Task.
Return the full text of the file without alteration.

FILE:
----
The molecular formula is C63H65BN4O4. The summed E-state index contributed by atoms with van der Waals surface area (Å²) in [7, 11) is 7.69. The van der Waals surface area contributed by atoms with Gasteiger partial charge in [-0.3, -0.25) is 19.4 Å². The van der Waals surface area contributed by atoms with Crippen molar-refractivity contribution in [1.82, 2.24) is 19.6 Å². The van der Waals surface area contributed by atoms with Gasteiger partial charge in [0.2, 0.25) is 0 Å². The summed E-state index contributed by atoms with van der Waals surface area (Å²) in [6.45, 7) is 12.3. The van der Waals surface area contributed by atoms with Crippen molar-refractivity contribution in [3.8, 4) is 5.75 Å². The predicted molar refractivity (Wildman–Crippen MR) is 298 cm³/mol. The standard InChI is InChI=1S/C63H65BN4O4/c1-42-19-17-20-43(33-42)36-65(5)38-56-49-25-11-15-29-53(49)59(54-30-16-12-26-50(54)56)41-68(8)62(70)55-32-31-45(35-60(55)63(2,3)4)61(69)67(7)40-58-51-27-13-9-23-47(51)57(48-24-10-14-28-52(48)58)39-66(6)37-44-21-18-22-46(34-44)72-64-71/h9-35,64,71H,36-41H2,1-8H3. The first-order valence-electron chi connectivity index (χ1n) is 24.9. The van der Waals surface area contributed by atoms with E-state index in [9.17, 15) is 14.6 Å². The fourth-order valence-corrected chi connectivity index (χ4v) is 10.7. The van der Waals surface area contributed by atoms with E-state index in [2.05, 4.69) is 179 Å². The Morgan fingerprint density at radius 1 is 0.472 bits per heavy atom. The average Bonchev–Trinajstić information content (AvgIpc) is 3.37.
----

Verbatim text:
The molecular formula is C63H65BN4O4. The summed E-state index contributed by atoms with van der Waals surface area (Å²) in [7, 11) is 7.69. The van der Waals surface area contributed by atoms with Gasteiger partial charge in [-0.3, -0.25) is 19.4 Å². The van der Waals surface area contributed by atoms with Crippen molar-refractivity contribution in [1.82, 2.24) is 19.6 Å². The van der Waals surface area contributed by atoms with Gasteiger partial charge in [0.2, 0.25) is 0 Å². The summed E-state index contributed by atoms with van der Waals surface area (Å²) in [6.45, 7) is 12.3. The van der Waals surface area contributed by atoms with Crippen molar-refractivity contribution in [3.8, 4) is 5.75 Å². The predicted molar refractivity (Wildman–Crippen MR) is 298 cm³/mol. The standard InChI is InChI=1S/C63H65BN4O4/c1-42-19-17-20-43(33-42)36-65(5)38-56-49-25-11-15-29-53(49)59(54-30-16-12-26-50(54)56)41-68(8)62(70)55-32-31-45(35-60(55)63(2,3)4)61(69)67(7)40-58-51-27-13-9-23-47(51)57(48-24-10-14-28-52(48)58)39-66(6)37-44-21-18-22-46(34-44)72-64-71/h9-35,64,71H,36-41H2,1-8H3. The first-order valence-electron chi connectivity index (χ1n) is 24.9. The van der Waals surface area contributed by atoms with E-state index in [9.17, 15) is 14.6 Å². The fourth-order valence-corrected chi connectivity index (χ4v) is 10.7. The van der Waals surface area contributed by atoms with E-state index in [2.05, 4.69) is 179 Å². The Morgan fingerprint density at radius 1 is 0.472 bits per heavy atom. The average Bonchev–Trinajstić information content (AvgIpc) is 3.37.